subsequently admitted to a mental health facility. In 1992, defendant punched a group home resident in the jaw without warning. The victim required surgery and his jaw was wired shut for weeks. Defendant was arrested. In 1995, he was housed in a high-security unit at juvenile hall. He tapped on his cell door to get the attention of a counselor, then slid a knife fashioned from a flattened Pepsi can under the door. Shortly thereafter, he struck another resident in the mouth and used a racial epithet.
The prosecution also presented evidence about an assault defendant committed shortly before Sinner’s murder. Michael Murchinson testified that in February 1998, he was with defendant and others as they drove back from Reno. They were running out of money. Murchinson and defendant first considered robbing a convenience store, then decided to target a prostitute. They picked up a woman and drove to an industrial area. After having intercourse with her, defendant confronted her with a gun. She screamed and ran away. Defendant fired a shot. He and Murchinson drove away with the woman’s purse. However, defendant discovered he had dropped his wallet. They went back to look for it and were arrested.
The jury heard about a number of incidents in the county jail after defendant’s arrest for Sinner’s murder. In April 1999, he wrote his wife about escaping, and asked her to take photographs of the jail’s exterior. He told her he would not die in jail, but would “go out in a blaze of glory.” She contacted law enforcement. The jury heard a recording of a phone call between defendant and an agent who pretended to be his wife’s friend. They discussed the photographs and how to get them to defendant.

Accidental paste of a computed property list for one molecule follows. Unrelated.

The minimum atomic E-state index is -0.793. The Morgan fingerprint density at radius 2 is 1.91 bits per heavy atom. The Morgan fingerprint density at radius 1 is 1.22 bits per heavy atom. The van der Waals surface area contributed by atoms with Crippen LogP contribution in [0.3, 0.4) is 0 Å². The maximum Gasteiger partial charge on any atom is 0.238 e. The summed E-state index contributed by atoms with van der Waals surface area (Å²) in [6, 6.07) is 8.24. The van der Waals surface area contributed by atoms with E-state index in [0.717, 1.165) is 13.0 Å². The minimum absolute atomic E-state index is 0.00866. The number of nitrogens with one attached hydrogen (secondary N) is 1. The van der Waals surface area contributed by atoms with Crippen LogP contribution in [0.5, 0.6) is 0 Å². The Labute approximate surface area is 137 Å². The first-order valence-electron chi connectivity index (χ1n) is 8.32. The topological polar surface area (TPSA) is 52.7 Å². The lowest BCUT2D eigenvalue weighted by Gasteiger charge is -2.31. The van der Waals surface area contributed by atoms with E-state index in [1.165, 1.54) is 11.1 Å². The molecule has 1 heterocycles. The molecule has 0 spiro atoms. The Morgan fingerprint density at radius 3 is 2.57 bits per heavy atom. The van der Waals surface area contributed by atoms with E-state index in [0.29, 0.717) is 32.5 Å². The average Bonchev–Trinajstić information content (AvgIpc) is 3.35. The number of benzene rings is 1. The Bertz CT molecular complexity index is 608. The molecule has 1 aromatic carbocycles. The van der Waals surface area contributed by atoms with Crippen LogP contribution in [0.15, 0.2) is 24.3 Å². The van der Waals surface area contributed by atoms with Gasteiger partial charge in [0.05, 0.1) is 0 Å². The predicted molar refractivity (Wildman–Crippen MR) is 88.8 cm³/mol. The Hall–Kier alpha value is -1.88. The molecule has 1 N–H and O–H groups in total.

In August 1999, a six-inch steel shank and a corner section of a metal tray were found in defendant’s cell. He admitted these items were his and said he was going to use them on a fellow inmate.
In February 2001, guards noticed water coming from defendant’s cell. He had blocked the window in the cell door. When the water supply to his cell was cut off, defendant began yelling and kicking, and threatened a guard. Attempting to move defendant to a more secure cell, the guards opened the cell door and sprayed him with pepper spray, but he had wrapped a T-shirt around his head and covered his eyes with a plastic bag. A cell extraction response team was summoned. A videotape of the extraction showed four guards, wearing protective gear, removing defendant from his cell after rolling in a “flash bang” grenade that scattered hard rubber pellets. Defendant was strapped into a restraint chair and examined by a nurse.